Gestational diabetes is the onset of diabetes during pregnancy. Blood sugar levels become high when pregnant and often return to normal following birth. Eating a healthy balanced diet, exercising regularly, maintaining a healthy weight and checking blood sugar levels regularly can help manage and often eliminate gestational diabetes, as well as possibly prevent a reoccurrence in future pregnancies and type 2 diabetes later in life.
To help you manage gestational diabetes and protect your health and the health of your baby, take a look at these great snack ideas to keep you fuelled and nourished while keeping your blood sugar stabilised throughout the day!
Tips: Keep in mind; one carbohydrate serving equals 15 grams of carbohydrates. It’s important to consume protein and/or healthy fat if you choose whole-grain carbohydrates to slow the breakdown of carbohydrates into glucose, which then enters the blood stream and elevates blood sugar levels. By pairing carbs with lean, hormone free protein and healthy fats you’ll help stabilize blood sugar throughout the day- preventing hyperglycemia (high blood sugar) or hypoglycemia (low blood sugar). For an even healthier option, your carb servings can be found in the form of low sugar fruits (apples, berries) and vegetables, offering you an even greater source of nutrients for you and your growing baby while helping to prevent inflammation, the likelihood of a reaction from a food intolerance (which many of us have to gluten found in wheat and more) while keeping your mood and blood sugar stable.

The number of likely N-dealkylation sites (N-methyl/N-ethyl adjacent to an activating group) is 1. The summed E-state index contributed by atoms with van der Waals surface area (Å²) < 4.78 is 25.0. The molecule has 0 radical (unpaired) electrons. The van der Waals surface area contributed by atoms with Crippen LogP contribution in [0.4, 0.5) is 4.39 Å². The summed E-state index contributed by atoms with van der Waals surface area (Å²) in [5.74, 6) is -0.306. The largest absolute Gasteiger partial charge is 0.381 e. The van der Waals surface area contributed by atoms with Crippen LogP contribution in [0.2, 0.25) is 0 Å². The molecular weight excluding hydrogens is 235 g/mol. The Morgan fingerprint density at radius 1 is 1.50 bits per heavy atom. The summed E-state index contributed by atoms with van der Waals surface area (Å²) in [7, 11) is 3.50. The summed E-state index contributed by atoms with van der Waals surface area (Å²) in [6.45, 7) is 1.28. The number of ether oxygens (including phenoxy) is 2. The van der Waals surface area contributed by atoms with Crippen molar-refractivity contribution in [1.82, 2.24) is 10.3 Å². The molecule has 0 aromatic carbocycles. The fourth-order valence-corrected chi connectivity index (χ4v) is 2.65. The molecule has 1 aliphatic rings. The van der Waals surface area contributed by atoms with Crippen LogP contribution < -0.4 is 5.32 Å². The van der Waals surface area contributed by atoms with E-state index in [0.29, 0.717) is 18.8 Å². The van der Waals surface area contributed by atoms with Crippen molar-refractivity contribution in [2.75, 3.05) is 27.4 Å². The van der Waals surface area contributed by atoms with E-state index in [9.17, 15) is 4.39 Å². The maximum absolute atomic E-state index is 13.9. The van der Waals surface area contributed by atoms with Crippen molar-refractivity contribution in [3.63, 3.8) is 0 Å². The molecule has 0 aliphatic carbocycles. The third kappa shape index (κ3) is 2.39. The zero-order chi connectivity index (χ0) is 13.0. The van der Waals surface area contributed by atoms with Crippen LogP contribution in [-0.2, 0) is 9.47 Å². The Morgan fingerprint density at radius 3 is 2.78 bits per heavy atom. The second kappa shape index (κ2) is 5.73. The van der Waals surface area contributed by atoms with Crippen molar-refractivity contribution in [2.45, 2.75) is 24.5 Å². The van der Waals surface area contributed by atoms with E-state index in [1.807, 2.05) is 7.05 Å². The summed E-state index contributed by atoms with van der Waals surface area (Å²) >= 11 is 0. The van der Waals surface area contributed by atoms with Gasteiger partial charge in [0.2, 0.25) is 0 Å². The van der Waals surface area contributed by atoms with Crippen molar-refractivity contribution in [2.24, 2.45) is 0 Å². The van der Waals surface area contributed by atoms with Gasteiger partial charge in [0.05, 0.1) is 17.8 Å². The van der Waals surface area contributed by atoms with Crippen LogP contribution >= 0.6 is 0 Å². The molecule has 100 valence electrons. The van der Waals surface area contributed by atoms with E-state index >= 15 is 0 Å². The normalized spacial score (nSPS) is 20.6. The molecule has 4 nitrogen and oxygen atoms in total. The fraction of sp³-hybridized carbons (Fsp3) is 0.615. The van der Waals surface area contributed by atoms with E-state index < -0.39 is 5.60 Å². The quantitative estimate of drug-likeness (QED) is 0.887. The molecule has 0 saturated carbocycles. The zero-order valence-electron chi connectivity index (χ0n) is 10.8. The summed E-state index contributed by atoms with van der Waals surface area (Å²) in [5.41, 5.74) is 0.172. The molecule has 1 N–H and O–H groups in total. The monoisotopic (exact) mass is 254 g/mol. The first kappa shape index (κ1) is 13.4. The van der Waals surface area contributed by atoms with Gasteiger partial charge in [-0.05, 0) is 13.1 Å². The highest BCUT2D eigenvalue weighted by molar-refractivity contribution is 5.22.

Always check with your doctor to make sure these food ideas are right for you.
1. Fruit and Egg : Pair any fist-sized fruit with a hard-boiled egg (around 335 kilojoules), cheese stick (around 250 -335 kilojoules), or Greek style yoghurt. Greek yoghurt often has more protein (the non flavored varieties can contain up to 20 grams of protein and have less sugar than other types of yoghurts.)
2. Apple and Almond Butter: Slice an apple (filled with antioxidants, Vitamin C, phytochemicals and soluble fibre) with two tablespoons almond butter or other nut butter. Almond butter serves as a tasty alternative for typical peanut butter, providing important monounsaturated fats, magnesium, zinc and calcium. Most nut butters range from 700 850 kilojoules for two tablespoons, and provide around 6-8 grams of carbohydrates and 5-7 grams of protein. (Specific nutrient content will vary depending brand and nut-butter source).
3. Greek Yoghurt and Berries: Pair a cup of plain Greek-style yoghurt with high in antioxidant berries and chopped walnuts or almonds. Sprinkle on some flax or chia seeds for an extra blast of nutrients. You can also add a sprinkle of cinnamon or a dash or vanilla to add flavor and variety. This is a protein and nutrient powerhouse, which will keep you satisfied while keeping your blood sugar levels steady until your next meal.
4. Milk: If you don’t have an intolerance to dairy, choose a cup of organic, hormone free milk. Or, choose unsweetened coconut or almond milk (avoid canned coconut milk), coconut or regular kefir (fermented dairy) and pair it with some berries for an extra antioxidant boost. While fresh, clean water is your best choice for beverages, these serve as a replacement for any soft drinks or sugar-sweetened drinks, which spike blood sugar and wreak havoc on your health. Artificially sweetened drinks need to be eliminated entirely because your body interprets artificial sweeteners as a foreign substance while also causing kiloujoule disregulation, a process that increases appetite and cravings for more.
5. Lettuce Wraps: Choose a brown rice wrap or large leaf deep green lettuce and fill with lean, free range chicken or turkey, add hummus or avocado, and add your favourite vegetables to give you an extra boost of vitamins, minerals and fibre for a satisfying snack of lean protein, vegetables and healthy fats.
More ways to be healthy in pregnancy:
- Discharge During Pregnancy: What’s Normal & What’s Not?
- Weird Pregnancy Aches & Pains That Are Totally Normal (& When to Call the Doctor)
- 6 Preeclampsia Signs That Often Get Overlooked